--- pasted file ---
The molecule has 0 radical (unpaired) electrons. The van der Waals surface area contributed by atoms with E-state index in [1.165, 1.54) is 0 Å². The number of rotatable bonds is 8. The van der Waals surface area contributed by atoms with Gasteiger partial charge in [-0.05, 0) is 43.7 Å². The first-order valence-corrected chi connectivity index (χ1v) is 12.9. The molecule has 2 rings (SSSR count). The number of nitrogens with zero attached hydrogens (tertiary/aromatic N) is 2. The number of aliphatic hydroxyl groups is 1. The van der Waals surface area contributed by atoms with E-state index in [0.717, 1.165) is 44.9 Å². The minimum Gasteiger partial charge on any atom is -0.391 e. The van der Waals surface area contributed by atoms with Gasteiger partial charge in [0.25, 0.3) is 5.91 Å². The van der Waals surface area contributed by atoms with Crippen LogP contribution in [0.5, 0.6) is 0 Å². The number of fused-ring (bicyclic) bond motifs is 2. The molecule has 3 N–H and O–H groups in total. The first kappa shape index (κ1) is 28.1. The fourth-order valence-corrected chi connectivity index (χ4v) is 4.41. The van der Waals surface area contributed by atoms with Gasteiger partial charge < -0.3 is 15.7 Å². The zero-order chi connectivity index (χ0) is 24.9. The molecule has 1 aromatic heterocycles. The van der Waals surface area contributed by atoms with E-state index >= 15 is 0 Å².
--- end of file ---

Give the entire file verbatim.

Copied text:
The molecule has 0 radical (unpaired) electrons. The van der Waals surface area contributed by atoms with E-state index in [1.165, 1.54) is 0 Å². The number of rotatable bonds is 8. The van der Waals surface area contributed by atoms with Gasteiger partial charge in [-0.05, 0) is 43.7 Å². The first-order valence-corrected chi connectivity index (χ1v) is 12.9. The molecule has 2 rings (SSSR count). The number of nitrogens with zero attached hydrogens (tertiary/aromatic N) is 2. The number of aliphatic hydroxyl groups is 1. The van der Waals surface area contributed by atoms with E-state index in [0.717, 1.165) is 44.9 Å². The minimum Gasteiger partial charge on any atom is -0.391 e. The van der Waals surface area contributed by atoms with Gasteiger partial charge in [0.25, 0.3) is 5.91 Å². The van der Waals surface area contributed by atoms with Crippen LogP contribution in [0.5, 0.6) is 0 Å². The number of fused-ring (bicyclic) bond motifs is 2. The molecule has 3 N–H and O–H groups in total. The first kappa shape index (κ1) is 28.1. The fourth-order valence-corrected chi connectivity index (χ4v) is 4.41. The van der Waals surface area contributed by atoms with Gasteiger partial charge < -0.3 is 15.7 Å². The zero-order chi connectivity index (χ0) is 24.9. The molecule has 1 aromatic heterocycles. The van der Waals surface area contributed by atoms with E-state index >= 15 is 0 Å².